Our speaker today, Nils-Eyk Zimmerman, doesn't speak very much – he wants us to work through our projects. Every one of the thirty-four of us was asked to prep a poster describing one of the ways you're engaging with the topic of peace. It could be artistic, academic or some kind of social project.
I put down something called Kitchen Talks
, a group I started in Saint Petersburg where we meet weekly to talk about controversial issues and give space for folks to share and listen to other opinions. There are a lot of other ones to read about: an exhibition in East Ukraine, helping engage South Korean youth with northern refugee issues, collecting stories from displaced people in Belgrade, giving a platform for Donbas women to share their lives and successes, collecting interviews, writing plays, documentary work.
"Now go around," he says, "and write comments. Not criticism. Just give your impressions."
This is the first of three stages – the second one involves asking clarifying questions and the third lets us give critical feedback. The order is good for me. When I put forward a project of mine I'm usually looking for critical feedback, so it's easy for that to be the first thing I offer in return. Putting on the breaks slow things down and prevents it from being a nitpickfest.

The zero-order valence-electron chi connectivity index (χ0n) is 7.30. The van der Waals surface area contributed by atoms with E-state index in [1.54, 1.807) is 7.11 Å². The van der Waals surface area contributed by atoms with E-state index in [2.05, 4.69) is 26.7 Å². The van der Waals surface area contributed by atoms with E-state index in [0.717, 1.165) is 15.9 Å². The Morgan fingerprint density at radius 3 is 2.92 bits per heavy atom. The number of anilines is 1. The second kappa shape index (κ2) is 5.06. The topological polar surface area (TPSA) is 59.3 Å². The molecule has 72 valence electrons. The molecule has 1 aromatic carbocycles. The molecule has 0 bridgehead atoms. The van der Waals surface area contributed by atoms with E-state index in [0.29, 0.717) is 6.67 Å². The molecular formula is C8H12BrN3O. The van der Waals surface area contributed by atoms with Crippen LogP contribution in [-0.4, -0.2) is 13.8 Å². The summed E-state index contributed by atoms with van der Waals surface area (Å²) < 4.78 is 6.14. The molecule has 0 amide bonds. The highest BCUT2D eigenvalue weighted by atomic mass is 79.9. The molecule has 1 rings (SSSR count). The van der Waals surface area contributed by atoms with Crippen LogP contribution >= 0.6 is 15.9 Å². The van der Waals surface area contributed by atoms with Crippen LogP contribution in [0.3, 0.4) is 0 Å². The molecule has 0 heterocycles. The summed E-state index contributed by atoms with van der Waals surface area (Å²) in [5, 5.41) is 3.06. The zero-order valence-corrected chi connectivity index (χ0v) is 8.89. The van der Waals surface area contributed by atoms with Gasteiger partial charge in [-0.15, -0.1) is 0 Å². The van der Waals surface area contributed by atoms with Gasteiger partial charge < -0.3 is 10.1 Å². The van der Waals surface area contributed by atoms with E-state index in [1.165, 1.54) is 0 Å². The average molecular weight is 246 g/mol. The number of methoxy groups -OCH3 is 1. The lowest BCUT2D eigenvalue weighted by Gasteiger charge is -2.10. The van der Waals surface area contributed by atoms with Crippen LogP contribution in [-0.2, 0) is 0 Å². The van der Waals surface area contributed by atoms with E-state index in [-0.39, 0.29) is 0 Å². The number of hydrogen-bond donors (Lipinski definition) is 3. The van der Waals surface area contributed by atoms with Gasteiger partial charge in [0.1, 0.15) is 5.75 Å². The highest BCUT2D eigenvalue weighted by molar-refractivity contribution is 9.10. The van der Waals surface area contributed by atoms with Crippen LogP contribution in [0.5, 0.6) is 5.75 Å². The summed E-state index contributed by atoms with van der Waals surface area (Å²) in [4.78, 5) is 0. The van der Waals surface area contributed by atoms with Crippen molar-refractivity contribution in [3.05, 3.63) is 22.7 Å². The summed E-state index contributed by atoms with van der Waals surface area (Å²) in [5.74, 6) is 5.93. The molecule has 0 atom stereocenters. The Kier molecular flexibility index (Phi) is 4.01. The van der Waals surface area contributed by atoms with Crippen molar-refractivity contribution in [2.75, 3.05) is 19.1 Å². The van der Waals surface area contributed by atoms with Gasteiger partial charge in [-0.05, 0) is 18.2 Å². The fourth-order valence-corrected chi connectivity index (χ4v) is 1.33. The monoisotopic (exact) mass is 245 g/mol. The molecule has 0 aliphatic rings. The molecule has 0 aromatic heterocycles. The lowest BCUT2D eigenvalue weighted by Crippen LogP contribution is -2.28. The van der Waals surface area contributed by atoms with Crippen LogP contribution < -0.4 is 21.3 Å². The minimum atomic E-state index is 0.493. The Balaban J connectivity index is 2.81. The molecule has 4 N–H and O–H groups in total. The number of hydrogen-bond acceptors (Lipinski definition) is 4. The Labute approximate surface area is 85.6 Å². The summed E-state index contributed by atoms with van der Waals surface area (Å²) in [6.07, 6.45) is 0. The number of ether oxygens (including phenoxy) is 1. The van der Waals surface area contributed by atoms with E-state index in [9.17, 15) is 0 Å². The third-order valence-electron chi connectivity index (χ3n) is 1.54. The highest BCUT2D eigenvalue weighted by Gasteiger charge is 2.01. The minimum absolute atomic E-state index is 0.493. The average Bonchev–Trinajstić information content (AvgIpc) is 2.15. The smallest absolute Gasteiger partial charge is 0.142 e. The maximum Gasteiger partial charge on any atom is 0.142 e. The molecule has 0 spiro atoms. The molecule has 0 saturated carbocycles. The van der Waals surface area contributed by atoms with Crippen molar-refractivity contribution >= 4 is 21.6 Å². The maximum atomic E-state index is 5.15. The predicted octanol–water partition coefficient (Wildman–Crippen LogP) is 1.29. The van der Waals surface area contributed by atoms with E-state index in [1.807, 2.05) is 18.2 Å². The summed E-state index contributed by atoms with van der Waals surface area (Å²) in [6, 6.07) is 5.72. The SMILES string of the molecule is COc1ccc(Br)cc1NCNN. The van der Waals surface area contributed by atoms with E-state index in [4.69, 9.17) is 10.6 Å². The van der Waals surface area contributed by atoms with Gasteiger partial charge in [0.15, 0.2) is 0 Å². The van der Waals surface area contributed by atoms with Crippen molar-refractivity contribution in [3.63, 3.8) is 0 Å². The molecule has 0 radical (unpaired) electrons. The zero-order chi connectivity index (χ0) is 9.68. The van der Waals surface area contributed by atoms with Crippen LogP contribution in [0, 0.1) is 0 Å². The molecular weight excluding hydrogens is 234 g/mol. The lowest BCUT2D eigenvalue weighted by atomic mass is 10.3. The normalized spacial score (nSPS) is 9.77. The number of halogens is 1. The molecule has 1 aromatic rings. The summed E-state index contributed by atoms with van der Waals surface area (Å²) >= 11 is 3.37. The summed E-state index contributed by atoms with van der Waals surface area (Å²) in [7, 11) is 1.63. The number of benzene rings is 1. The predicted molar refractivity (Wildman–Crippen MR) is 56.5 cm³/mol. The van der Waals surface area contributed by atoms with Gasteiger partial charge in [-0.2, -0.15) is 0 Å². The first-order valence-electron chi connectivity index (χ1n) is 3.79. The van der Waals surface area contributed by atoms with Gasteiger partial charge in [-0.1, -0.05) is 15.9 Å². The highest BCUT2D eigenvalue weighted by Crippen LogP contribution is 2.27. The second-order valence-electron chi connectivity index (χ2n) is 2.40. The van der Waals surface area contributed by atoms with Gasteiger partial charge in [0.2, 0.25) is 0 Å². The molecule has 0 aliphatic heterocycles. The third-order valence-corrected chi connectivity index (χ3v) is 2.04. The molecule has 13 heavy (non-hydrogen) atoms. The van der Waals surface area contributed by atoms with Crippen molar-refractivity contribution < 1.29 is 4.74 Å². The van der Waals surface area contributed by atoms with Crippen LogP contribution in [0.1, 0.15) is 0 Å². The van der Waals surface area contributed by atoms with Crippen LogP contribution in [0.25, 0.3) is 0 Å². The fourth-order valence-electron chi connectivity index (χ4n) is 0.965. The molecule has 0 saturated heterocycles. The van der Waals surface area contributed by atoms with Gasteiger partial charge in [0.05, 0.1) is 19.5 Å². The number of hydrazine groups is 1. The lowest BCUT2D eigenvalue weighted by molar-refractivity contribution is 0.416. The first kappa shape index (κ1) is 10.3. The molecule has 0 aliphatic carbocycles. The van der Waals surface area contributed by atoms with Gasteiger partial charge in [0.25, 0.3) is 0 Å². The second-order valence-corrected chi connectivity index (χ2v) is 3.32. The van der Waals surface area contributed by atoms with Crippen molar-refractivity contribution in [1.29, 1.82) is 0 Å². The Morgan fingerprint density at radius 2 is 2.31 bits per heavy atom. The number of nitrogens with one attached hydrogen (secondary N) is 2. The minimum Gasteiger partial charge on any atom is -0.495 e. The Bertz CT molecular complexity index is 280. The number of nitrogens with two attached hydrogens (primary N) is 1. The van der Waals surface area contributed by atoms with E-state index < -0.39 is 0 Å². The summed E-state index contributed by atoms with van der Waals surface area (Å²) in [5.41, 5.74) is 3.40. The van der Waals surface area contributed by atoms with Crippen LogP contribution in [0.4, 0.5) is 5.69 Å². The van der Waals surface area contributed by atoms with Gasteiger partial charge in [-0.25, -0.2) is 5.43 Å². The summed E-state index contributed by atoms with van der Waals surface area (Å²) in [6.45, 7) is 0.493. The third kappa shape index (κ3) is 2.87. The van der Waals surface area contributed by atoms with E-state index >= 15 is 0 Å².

When we've gone through feedback from our projects, we grab some tea and sit in a circle while he describes what it means to do something 'cross-sectorally.' This is one of the big features of these two weeks – it brings folks from different backgrounds so that we can approach an issue from different sides. Also it might help us think of ways we can collaborate interdisciplinarily. And for our speaker that's something that helps lead to social change.
For him, social change (or at least the intent to produce it) is necessary ingredient in cross-sectoral work. This goes against the philosophies of some people in the room – they find it suspicious when there's a 'goal' in a piece, or an intention to make sure that the audience walks away with one thing in particular in mind. They like to engage with something while leaving room for a wide number of consequences rather than just one 'right' one. So obviously there's a lot of discussion.
And this tension is partially the point – we're reminded that different sectors have different approaches to similar projects, meaning that there are going to be these kinds of conflicts. But part of what we're challenged to do is identify those tensions and give them room to breathe instead of resolving them right away (or pretending to).